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The Legacy of Nazi Occupation : Patriotic Memory and National Recovery in Western Europe, 1945-1965

By: Lagrou, Pieter.
Contributor(s): Winter, Jay | Kennedy, Paul | Prost, Antoine | Sivan, Emmanuel.
Material type: TextTextSeries: eBooks on Demand.Publisher: Cambridge : Cambridge University Press, 1999Description: 1 online resource (343 p.).ISBN: 9780511048111.Subject(s): Memory | Reconstruction (1939-1951)Genre/Form: Electronic books.Additional physical formats: Print version:: The Legacy of Nazi Occupation : Patriotic Memory and National Recovery in Western Europe, 1945-1965DDC classification: 940.55 Online resources: Click here to view this ebook.
Contents:
Cover; Half-title; Series-title; Title; Copyright; Contents; Illustrations; Diagrams; Figures; Acknowledgements; Abbreviations; Introduction; Part I Troublesome heroes: the post-war treatment of resistance veterans; 1 Appropriating victory and re-establishing the state; 2 Heroes of a nation: Belgium and France; 3 A nation of heroes: the Netherlands; Part II Repatriating displaced populations from Germany; 4 Displaced populations; 5 The challenge to the post-war state: Belgium and the Netherlands; 6 Pétain's exiles and De Gaulle's deportees; Part III The legacy of forced economic migration
7 Labour and total war8 Moral panic: 'the soap, the suit and above all the Bible'; 9 Patriotic scrutiny; 10 'Deportation': the defence of the labour conscripts; Part IV Martyrs and other victims of Nazi persecution; 11 Plural persecutions; 12 National martyrdom; 13 Patriotic memories and the genocide; 14 Remembering the war and legitimising the post-war international order; Conclusion; Bibliography; UNPUBLISHED SOURCES; PUBLISHED SOURCES; Index
Summary: This book analyses how France, Belgium and the Netherlands emerged from the Second World War. Pieter Lagrou offers a genuinely comparative approach, based on extensive archival research. Brilliantly researched and fluently written, this book will be of central interest to all scholars and students of twentieth-century European history.
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Item type Current location Call number URL Status Date due Barcode
Electronic Book UT Tyler Online
Online
D809.E8 L44 1999eb (Browse shelf) http://uttyler.eblib.com/patron/FullRecord.aspx?p=201984 Available EBL201984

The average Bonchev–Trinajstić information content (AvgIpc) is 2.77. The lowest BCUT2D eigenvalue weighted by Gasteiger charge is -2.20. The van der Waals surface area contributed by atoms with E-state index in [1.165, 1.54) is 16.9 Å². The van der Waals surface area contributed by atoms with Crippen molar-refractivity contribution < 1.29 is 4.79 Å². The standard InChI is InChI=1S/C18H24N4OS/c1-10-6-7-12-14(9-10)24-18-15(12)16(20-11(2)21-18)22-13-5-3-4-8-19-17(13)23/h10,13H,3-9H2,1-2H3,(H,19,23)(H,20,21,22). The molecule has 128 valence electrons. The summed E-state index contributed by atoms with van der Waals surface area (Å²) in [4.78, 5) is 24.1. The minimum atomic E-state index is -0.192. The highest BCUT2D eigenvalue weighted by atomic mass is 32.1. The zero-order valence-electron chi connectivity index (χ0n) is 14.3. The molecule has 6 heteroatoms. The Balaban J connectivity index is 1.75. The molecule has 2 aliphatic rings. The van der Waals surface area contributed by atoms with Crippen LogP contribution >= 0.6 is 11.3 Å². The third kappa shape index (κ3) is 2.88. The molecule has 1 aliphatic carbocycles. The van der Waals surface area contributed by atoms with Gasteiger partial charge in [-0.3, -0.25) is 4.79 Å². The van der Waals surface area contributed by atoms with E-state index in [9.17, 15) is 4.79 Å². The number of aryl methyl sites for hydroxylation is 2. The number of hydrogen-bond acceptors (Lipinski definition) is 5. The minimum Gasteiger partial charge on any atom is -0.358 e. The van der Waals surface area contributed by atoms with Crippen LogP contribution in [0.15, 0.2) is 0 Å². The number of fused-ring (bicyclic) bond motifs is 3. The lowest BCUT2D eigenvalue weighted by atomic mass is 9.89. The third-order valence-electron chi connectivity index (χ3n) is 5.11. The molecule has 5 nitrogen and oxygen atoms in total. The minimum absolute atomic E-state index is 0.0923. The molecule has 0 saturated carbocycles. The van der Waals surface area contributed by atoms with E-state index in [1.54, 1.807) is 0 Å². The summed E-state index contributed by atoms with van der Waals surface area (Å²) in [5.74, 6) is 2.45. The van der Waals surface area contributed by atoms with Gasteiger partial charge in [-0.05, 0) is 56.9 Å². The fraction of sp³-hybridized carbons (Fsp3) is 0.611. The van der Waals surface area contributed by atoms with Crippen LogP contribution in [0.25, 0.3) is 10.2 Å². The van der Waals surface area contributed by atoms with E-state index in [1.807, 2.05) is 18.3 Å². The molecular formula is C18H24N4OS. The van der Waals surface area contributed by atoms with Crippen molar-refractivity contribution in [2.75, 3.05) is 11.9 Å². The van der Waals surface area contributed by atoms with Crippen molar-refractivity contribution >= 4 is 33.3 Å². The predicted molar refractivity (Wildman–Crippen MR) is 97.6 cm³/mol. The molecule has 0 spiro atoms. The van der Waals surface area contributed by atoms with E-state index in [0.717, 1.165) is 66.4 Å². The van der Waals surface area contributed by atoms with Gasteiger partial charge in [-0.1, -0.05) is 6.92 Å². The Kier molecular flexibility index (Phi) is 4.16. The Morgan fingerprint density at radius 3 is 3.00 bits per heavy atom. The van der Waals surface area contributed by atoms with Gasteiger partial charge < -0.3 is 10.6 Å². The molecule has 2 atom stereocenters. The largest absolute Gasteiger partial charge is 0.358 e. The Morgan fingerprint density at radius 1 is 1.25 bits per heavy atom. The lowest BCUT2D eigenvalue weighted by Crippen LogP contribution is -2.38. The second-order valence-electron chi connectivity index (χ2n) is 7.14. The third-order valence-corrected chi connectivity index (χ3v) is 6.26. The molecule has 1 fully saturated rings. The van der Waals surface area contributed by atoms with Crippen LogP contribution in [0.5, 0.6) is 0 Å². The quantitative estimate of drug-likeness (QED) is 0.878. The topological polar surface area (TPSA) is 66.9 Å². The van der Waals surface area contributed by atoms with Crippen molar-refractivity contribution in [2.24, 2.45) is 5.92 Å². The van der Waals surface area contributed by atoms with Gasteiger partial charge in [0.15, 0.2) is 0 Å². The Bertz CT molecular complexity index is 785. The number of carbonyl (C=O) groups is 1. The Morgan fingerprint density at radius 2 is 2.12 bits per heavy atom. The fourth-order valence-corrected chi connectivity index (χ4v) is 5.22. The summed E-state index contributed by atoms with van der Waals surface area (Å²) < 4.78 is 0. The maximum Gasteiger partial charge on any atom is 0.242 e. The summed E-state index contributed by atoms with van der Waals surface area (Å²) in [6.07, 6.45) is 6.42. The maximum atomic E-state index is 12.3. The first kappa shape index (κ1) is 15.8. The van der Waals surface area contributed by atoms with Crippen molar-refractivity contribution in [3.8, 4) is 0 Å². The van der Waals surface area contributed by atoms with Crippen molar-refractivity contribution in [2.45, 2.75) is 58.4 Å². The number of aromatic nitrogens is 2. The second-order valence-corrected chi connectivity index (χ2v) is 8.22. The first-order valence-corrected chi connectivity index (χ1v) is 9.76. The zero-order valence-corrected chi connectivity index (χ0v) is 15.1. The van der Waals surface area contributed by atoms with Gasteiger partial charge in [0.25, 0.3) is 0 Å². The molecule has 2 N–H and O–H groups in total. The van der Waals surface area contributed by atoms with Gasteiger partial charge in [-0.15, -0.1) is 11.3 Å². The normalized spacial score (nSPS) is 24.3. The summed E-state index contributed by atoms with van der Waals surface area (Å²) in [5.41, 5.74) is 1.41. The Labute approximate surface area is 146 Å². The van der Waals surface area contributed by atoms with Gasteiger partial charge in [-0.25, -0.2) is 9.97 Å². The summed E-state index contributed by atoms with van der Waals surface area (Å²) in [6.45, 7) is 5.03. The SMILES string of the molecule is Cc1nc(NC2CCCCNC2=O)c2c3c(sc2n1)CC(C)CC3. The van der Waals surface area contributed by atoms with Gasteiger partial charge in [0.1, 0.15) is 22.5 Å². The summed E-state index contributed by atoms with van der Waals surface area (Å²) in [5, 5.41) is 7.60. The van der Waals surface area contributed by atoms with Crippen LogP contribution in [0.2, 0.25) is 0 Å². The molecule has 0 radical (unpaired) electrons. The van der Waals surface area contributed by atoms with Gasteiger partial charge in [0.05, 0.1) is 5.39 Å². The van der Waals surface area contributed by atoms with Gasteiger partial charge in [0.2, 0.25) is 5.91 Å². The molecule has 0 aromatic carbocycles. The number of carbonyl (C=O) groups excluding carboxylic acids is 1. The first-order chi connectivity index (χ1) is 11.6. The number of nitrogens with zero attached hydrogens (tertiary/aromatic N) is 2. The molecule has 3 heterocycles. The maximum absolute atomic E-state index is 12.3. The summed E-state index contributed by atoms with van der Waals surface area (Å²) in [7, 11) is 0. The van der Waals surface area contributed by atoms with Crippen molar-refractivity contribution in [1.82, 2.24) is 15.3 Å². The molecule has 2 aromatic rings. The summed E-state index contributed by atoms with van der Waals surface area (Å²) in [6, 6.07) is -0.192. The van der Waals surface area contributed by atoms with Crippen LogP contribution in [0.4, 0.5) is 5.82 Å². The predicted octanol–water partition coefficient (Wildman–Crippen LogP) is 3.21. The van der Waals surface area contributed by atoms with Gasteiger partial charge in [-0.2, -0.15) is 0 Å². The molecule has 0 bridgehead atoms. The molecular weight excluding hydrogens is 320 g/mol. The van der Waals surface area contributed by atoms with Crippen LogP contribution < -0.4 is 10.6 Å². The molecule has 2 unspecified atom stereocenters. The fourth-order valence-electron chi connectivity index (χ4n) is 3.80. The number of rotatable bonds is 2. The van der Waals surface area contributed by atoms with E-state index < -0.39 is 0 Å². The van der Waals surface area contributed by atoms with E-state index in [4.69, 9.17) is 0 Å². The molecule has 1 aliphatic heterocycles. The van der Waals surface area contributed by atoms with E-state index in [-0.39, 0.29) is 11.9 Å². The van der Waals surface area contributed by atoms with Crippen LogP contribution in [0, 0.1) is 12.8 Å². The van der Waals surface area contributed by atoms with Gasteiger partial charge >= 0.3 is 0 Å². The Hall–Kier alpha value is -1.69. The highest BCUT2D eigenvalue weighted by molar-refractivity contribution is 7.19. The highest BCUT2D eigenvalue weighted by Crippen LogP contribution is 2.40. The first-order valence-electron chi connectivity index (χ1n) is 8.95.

Cover; Half-title; Series-title; Title; Copyright; Contents; Illustrations; Diagrams; Figures; Acknowledgements; Abbreviations; Introduction; Part I Troublesome heroes: the post-war treatment of resistance veterans; 1 Appropriating victory and re-establishing the state; 2 Heroes of a nation: Belgium and France; 3 A nation of heroes: the Netherlands; Part II Repatriating displaced populations from Germany; 4 Displaced populations; 5 The challenge to the post-war state: Belgium and the Netherlands; 6 Pétain's exiles and De Gaulle's deportees; Part III The legacy of forced economic migration

7 Labour and total war8 Moral panic: 'the soap, the suit and above all the Bible'; 9 Patriotic scrutiny; 10 'Deportation': the defence of the labour conscripts; Part IV Martyrs and other victims of Nazi persecution; 11 Plural persecutions; 12 National martyrdom; 13 Patriotic memories and the genocide; 14 Remembering the war and legitimising the post-war international order; Conclusion; Bibliography; UNPUBLISHED SOURCES; PUBLISHED SOURCES; Index

This book analyses how France, Belgium and the Netherlands emerged from the Second World War. Pieter Lagrou offers a genuinely comparative approach, based on extensive archival research. Brilliantly researched and fluently written, this book will be of central interest to all scholars and students of twentieth-century European history.

Description based upon print version of record.

Reviews provided by Syndetics

CHOICE Review

This sophisticated, reflective analysis compares how three countries occupied by Nazis in WW II--France, Belgium, and the Netherlands--coped with war memories and implemented policies for political and cultural recovery. Lagrou effectively blends traditional political history with research in government archives and on monuments and places of memory. The central common characteristic of these nations' war memories is that there were no heroes of glorious victories or fallen soldiers of gargantuan battles, but only victims and various degrees of resistance and collaboration. Although governments tried in each case to construct unified national memories through monuments, medals, and heroes of resistance, the actual memories were too splintered on ultimately individual levels of victimhood and resistance for unified response--except in the Netherlands, where the queen had refused to collaborate. In France and Belgium the deported and victims either of the occupation or of resistance governments were the dominant force; and government policies dealt primarily with the distress and damage caused by the Nazi occupation to the displaced, forced migrant labor, and the victims of terror and the Holocaust. The book is sometimes dense, but meticulous in its research and thoughtful in its conclusions. Graduate and research collections. ; Carleton College

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